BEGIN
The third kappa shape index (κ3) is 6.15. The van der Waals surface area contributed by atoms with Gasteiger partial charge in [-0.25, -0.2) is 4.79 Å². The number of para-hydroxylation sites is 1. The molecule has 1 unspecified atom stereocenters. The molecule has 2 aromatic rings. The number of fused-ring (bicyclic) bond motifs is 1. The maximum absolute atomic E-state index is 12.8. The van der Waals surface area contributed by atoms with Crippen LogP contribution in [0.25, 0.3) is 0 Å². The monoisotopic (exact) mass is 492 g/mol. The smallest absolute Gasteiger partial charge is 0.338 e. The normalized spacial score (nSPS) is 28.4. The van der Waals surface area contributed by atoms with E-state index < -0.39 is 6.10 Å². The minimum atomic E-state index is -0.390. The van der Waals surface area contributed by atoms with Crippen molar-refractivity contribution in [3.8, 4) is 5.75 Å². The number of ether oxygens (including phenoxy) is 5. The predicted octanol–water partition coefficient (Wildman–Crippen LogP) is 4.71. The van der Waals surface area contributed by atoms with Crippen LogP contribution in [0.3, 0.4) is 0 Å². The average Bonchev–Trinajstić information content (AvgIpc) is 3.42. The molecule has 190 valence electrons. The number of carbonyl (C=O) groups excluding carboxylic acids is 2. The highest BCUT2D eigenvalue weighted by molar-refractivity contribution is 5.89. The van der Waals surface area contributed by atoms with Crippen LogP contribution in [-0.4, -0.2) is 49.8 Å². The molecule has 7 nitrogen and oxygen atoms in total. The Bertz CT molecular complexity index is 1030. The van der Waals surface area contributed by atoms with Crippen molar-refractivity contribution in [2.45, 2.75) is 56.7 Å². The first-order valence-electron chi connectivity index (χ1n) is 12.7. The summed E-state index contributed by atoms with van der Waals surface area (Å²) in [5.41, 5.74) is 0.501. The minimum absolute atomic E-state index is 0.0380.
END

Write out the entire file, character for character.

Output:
The third kappa shape index (κ3) is 6.15. The van der Waals surface area contributed by atoms with Gasteiger partial charge in [-0.25, -0.2) is 4.79 Å². The number of para-hydroxylation sites is 1. The molecule has 1 unspecified atom stereocenters. The molecule has 2 aromatic rings. The number of fused-ring (bicyclic) bond motifs is 1. The maximum absolute atomic E-state index is 12.8. The van der Waals surface area contributed by atoms with Crippen LogP contribution in [0.25, 0.3) is 0 Å². The monoisotopic (exact) mass is 492 g/mol. The smallest absolute Gasteiger partial charge is 0.338 e. The normalized spacial score (nSPS) is 28.4. The van der Waals surface area contributed by atoms with E-state index < -0.39 is 6.10 Å². The minimum atomic E-state index is -0.390. The van der Waals surface area contributed by atoms with Crippen molar-refractivity contribution in [3.8, 4) is 5.75 Å². The number of ether oxygens (including phenoxy) is 5. The predicted octanol–water partition coefficient (Wildman–Crippen LogP) is 4.71. The van der Waals surface area contributed by atoms with Crippen LogP contribution in [0.3, 0.4) is 0 Å². The average Bonchev–Trinajstić information content (AvgIpc) is 3.42. The molecule has 190 valence electrons. The number of carbonyl (C=O) groups excluding carboxylic acids is 2. The highest BCUT2D eigenvalue weighted by molar-refractivity contribution is 5.89. The van der Waals surface area contributed by atoms with Crippen LogP contribution in [-0.4, -0.2) is 49.8 Å². The molecule has 7 nitrogen and oxygen atoms in total. The Bertz CT molecular complexity index is 1030. The van der Waals surface area contributed by atoms with Crippen molar-refractivity contribution in [2.45, 2.75) is 56.7 Å². The first-order valence-electron chi connectivity index (χ1n) is 12.7. The summed E-state index contributed by atoms with van der Waals surface area (Å²) in [5.41, 5.74) is 0.501. The minimum absolute atomic E-state index is 0.0380.